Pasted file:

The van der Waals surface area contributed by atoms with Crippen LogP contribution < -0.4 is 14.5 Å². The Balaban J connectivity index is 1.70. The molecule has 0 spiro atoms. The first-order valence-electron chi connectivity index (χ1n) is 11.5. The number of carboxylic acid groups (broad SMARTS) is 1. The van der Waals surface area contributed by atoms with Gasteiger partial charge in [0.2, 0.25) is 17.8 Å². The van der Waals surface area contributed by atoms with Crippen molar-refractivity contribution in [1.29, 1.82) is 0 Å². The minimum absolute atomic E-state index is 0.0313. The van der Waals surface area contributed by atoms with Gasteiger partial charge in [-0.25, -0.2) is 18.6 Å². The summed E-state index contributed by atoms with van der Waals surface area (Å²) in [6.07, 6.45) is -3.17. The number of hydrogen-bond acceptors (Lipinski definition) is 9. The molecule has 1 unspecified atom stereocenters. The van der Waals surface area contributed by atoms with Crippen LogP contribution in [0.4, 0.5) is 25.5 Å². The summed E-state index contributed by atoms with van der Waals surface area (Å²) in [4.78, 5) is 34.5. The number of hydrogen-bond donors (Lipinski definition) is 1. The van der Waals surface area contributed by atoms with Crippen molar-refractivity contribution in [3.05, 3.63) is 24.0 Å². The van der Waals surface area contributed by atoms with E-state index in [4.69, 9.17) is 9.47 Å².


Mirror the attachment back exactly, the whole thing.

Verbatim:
The van der Waals surface area contributed by atoms with Crippen LogP contribution < -0.4 is 14.5 Å². The Balaban J connectivity index is 1.70. The molecule has 0 spiro atoms. The first-order valence-electron chi connectivity index (χ1n) is 11.5. The number of carboxylic acid groups (broad SMARTS) is 1. The van der Waals surface area contributed by atoms with Gasteiger partial charge in [0.2, 0.25) is 17.8 Å². The van der Waals surface area contributed by atoms with Crippen molar-refractivity contribution in [1.29, 1.82) is 0 Å². The minimum absolute atomic E-state index is 0.0313. The van der Waals surface area contributed by atoms with Gasteiger partial charge in [-0.25, -0.2) is 18.6 Å². The summed E-state index contributed by atoms with van der Waals surface area (Å²) in [6.07, 6.45) is -3.17. The number of hydrogen-bond acceptors (Lipinski definition) is 9. The molecule has 1 unspecified atom stereocenters. The van der Waals surface area contributed by atoms with Crippen LogP contribution in [0.4, 0.5) is 25.5 Å². The summed E-state index contributed by atoms with van der Waals surface area (Å²) in [4.78, 5) is 34.5. The number of hydrogen-bond donors (Lipinski definition) is 1. The van der Waals surface area contributed by atoms with Crippen molar-refractivity contribution in [3.05, 3.63) is 24.0 Å². The van der Waals surface area contributed by atoms with E-state index in [4.69, 9.17) is 9.47 Å².